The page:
AVC: So it’s really about the performances, in terms of the rationale for shooting in order?
NWR: Yes, because everything we do is about the emotion of the characters. We believe the better the emotion, the better the movie.
AVC: This is the first film you’ve done based on someone else’s script.
NWR: Well, it’s the novel; I wanted to make the novel. The novel is what really got me high, because Universal eliminated that whole stuntman world, which was basically what the movie was—what the book was about. That was the first thing Ryan and I said, what we wanted to make the movie about. All that came back in. Of course, it had a domino effect on many other aspects of it, and we kind of cleaned it up more and more and more. And then we started shooting, and of course we would then rewrite on set and change things, because when you shoot in chronological order, you can just adapt to the situation and have much more flow with it, and be creative all the way. You’re not following a manual, which to me is very boring.
AVC: You added aspects to Gosling’s character, but the script still feels very stripped-down.
NWR: It was. The shooting script I handed in was 81 pages, and from then on, Ryan and I and the other actors just started eliminating lines while we were shooting.
AVC: Was there a sense when you were on set that you could carry something across without needing that line?
NWR: We would meet every morning, whoever was in the scene, and we would say, “You wanna say this? You wanna say that? You wanna say this? You wanna say that?” And a lot of the time, I would always go for “less is more.” I had just done Valhalla Rising, which has no dialogue, basically. I love the language of silence. Like the character in Vanishing Point who is essentially also very existentialist in his silence. The great heroes are always more silent, from that to the Man With No Name to The Samurai and Shane. There’s a mythology. The man who’s always more silent is always the one who’s unpredictable. Ryan was very much seeing The Driver as a man who wouldn’t have a conversation unless he meant to have one, so you eliminated all small talk automatically. That, of course, was a great way to take everything out that had to do with that, which is unnecessary anyway, just filler that you don’t need. People talk nowadays like it’s the end of the world. We don’t do radio plays or plays. We do movies, which is about what you see. Or what you don’t see.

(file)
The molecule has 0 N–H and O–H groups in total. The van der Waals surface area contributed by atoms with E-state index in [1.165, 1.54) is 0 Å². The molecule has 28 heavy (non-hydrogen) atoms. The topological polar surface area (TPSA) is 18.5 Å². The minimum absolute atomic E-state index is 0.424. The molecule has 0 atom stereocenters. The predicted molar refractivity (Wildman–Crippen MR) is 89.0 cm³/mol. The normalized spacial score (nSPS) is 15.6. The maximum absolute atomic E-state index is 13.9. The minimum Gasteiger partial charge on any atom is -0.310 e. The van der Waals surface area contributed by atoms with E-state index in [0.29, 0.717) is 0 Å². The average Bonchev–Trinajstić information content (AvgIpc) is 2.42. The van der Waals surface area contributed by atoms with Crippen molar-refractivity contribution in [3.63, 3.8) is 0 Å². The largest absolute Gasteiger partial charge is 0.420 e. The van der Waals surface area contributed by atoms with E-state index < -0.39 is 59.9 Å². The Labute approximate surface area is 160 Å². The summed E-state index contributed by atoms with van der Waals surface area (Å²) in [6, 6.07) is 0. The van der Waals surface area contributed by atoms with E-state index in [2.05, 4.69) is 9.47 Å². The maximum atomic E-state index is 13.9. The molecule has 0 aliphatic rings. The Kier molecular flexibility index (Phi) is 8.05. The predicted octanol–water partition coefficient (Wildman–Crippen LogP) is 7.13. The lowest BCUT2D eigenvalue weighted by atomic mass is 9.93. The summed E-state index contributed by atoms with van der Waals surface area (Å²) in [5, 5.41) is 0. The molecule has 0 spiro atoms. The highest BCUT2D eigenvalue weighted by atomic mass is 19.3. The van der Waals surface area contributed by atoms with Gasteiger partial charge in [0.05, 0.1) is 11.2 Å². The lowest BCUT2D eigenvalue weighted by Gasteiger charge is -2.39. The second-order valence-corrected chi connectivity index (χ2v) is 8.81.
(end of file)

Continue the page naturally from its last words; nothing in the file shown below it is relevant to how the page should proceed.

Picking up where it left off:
AVC: There’s also this dynamic in the film where “The Driver” contrasts with other characters who talk more. Bryan Cranston, for example.
NWR: Bryan Cranston had a very underdeveloped character, originally. But he was instrumental in how he would voice him and be a guy who was always talking, always a bit nervous, always having anxiety attacks. His way to communicate was through dialogue, which was a good counter to The Driver, which is the exact opposite. And Bernie Rose [Albert Brooks’ character] is a man who talks in monologues. The most essential part was, the love story between Carey and Ryan had to be very minimalistic, because it had to be about the purity of love. She was the innocent that he had to protect, and it could never get complicated. It was always about striking that fine balance where it still felt romantic, but never got into what I would call “normality.” Because if it got into normality, the illusion of love will disappear. And therefore the heightened realism that this world takes place in wouldn’t work.
AVC: Some of the supporting casting choices, specifically Cranston and Ron Perlman and Christina Hendricks—each one is part of a highly acclaimed television show. Is that how you came to cast them? Are you a fan of these shows?
NWR: I had never seen Mad Men prior, and I had not seen Sons Of Anarchy. I had seen Breaking Bad, and I’m probably the biggest fan of Breaking Bad in the world. [Cranston] was the actor I basically went straight for, and I had to woo him, because Bryan has a lot of opportunities. One of the conditions was that everybody had to come to my house to meet me. So when Bryan came, the character was very underdeveloped, and I said to him, “Look, we are here to create him. What would you like to do?” And that led to very good conversations. Then, of course, I didn’t hear anything, and knowing that he was in demand, I called him. Again, it was my good producer friend Adam Siegel who said, “Maybe we should just give him a call.” I called him, and at the moment I called, he was sitting with a blank piece of paper writing pros and cons of doing Drive or not. He said, “Well, since you’re calling, there must be meaning, so I’ll do your movie.”
With Christina Hendricks, it was a bit more by chance. I’d never seen Mad Men, so I didn’t know who she was. My wife had seen photos of her and said she was very beautiful, but I was actually casting porn stars for that role. I was trying to work in a more reality arena for a character like that. But I couldn’t find anybody that could pull it off acting-wise, as I had hoped. I get a call asking me if I’d meet with her, and I was like “Yeah, sure. She can come to the house in the morning if she wants to.” And she did, actually. She was so nice and interesting and fun. I don’t cast people on casting tapes or auditions; I cast them when I meet them. I liked her so much, she was such a powerhouse of a woman that instinctively I just knew it would work.